We navigate through hallways crowded and buzzing with teenagers shuffling in packs to class, stopping only for brief moments of conversation with passing friends. It seems like an ordinary US high school, but Dunbar High School in Fort Myers is anything but typical. A glance into a classroom reveals technology galore — in fact, it looks and feels more like a technology incubator or a hackathon — there’s even a full-blown live TV newsroom — than a classroom. The walls of the school are lined with awards celebrating tech excellence and world champions in the high school tech world. Here, geeks and tech studs walk with the swagger usually associated with HS sports stars. As the nation’s only Microsoft certified high school, Dunbar attracts some of the most talented tech-focused students in Southwest Florida.
All schools have their hall-of-famers. At Dunbar, one former student Tyler Millis’ achievements still echo through the halls. Students gushed about his accomplishments; many considered him an idol and inspiration. We met the Dunbar High School legend via Skype. Tyler graduated from Dunbar in 2016 and earned an academic free ride to the holy grail of tech colleges, Massachusetts Institute of Technology. He is a computer science major and is every bit as impressive as his former classmates described him. Going through his long list of achievements, Tyler modestly mentioned that at 16-years-old he reigned as world champion of PowerPoint 2007, surpassing 123 other finalists. For Tyler, Dunbar provided a unique and special experience, which helped differentiate him as a student:
“Learning technology, networking, and certifications really gave me [experience], that kind of learning set me up to go to a place like MIT. I know a lot of the stuff I’m doing now at MIT is a lot easier for me because of my experiences at Dunbar.”
Tyler believes that Dunbar High School provides options that other high school students simply don’t have access to. Tyler took advantage of the certification programs offered at Dunbar, which subsequently landed him an internship at Chico’s FAS Inc. as a high school junior. Through this experience, Tyler gained real-world knowledge working at a corporation”There are a lot of ways I’ve realized that Dunbar really connects students with the real world. It’s not just pure education, there’s a lot of things within the academies to reach out to business partners or companies to really show students this is how it is in the real world.”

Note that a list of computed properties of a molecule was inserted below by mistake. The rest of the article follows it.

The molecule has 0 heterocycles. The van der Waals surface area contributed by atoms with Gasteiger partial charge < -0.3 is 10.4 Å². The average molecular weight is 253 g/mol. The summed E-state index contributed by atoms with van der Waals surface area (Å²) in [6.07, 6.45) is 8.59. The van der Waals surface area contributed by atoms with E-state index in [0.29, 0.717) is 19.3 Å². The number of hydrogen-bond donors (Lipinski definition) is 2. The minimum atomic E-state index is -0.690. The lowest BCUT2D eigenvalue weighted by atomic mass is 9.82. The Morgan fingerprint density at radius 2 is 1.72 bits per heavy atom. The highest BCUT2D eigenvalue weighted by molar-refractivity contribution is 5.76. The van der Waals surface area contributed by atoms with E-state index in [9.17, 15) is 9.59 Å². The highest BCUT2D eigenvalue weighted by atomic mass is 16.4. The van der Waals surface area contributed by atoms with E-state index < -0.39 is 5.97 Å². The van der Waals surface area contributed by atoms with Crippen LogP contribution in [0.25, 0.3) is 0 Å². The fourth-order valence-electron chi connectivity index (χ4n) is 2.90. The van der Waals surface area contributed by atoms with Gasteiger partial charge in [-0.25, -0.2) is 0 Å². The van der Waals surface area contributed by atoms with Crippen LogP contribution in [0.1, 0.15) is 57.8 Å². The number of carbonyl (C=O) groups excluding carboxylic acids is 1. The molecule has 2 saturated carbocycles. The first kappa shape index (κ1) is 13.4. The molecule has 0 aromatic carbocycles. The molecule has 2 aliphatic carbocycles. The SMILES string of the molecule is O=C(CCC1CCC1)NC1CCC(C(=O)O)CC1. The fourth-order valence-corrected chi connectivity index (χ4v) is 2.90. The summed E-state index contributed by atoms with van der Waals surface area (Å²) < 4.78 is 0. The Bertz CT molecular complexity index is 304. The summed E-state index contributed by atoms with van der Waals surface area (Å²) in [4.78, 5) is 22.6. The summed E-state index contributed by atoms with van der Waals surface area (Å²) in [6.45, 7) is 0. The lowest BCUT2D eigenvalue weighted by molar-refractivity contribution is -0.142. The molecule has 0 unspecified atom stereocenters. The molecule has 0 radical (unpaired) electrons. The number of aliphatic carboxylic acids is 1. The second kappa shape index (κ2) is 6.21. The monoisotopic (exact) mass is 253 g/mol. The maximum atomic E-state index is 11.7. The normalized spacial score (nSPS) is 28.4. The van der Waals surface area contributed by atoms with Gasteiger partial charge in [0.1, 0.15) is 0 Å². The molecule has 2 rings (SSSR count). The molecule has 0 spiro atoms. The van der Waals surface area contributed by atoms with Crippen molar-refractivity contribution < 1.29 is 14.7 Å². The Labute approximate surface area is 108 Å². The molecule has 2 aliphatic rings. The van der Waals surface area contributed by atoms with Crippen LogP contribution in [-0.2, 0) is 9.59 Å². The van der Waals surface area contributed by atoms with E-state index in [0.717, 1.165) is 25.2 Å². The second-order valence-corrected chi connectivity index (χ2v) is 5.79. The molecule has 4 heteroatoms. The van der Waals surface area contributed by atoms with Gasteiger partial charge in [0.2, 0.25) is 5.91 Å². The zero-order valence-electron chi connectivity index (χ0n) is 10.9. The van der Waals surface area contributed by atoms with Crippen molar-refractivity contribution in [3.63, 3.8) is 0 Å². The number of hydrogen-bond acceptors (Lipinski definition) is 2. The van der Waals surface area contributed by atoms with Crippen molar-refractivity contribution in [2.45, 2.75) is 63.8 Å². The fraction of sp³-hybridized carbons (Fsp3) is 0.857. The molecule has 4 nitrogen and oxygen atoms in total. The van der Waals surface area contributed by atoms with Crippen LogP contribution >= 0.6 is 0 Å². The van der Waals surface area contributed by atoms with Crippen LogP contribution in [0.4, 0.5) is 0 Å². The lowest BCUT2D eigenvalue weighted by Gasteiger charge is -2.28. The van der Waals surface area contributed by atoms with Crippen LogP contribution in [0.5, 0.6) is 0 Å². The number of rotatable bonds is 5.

“There are a lot of ways I’ve realized that Dunbar really connects students with the real world. It’s not just pure education, there’s a lot of things within the academies to reach out to business partners or companies to really show students this is how it is in the real world.”
In asking Tyler his thoughts on being considered an idol he responds, “I think it’s awesome that people have high expectations and they’re reaching for high goals, but I also really encourage people to do what they want to do.” Tyler admits that he doesn’t have a role model, but instead he focuses on his own personal goals rather than trying to reach the achievements of others, “I think it’s really important to do what you want to do and accomplish and create your own goals.”
The young tech all-stars of Dunbar High School are impressive and astoundingly talented. In addition to Tyler, we met 10th graders that have started tech companies, and most tech students already have skill sets that make you wonder how long it will be before tech hungry businesses will start to recruit them. Many of them are prepared for the workforce even before graduation. They are talented, driven, and avidly defining a path for future technology innovation roles.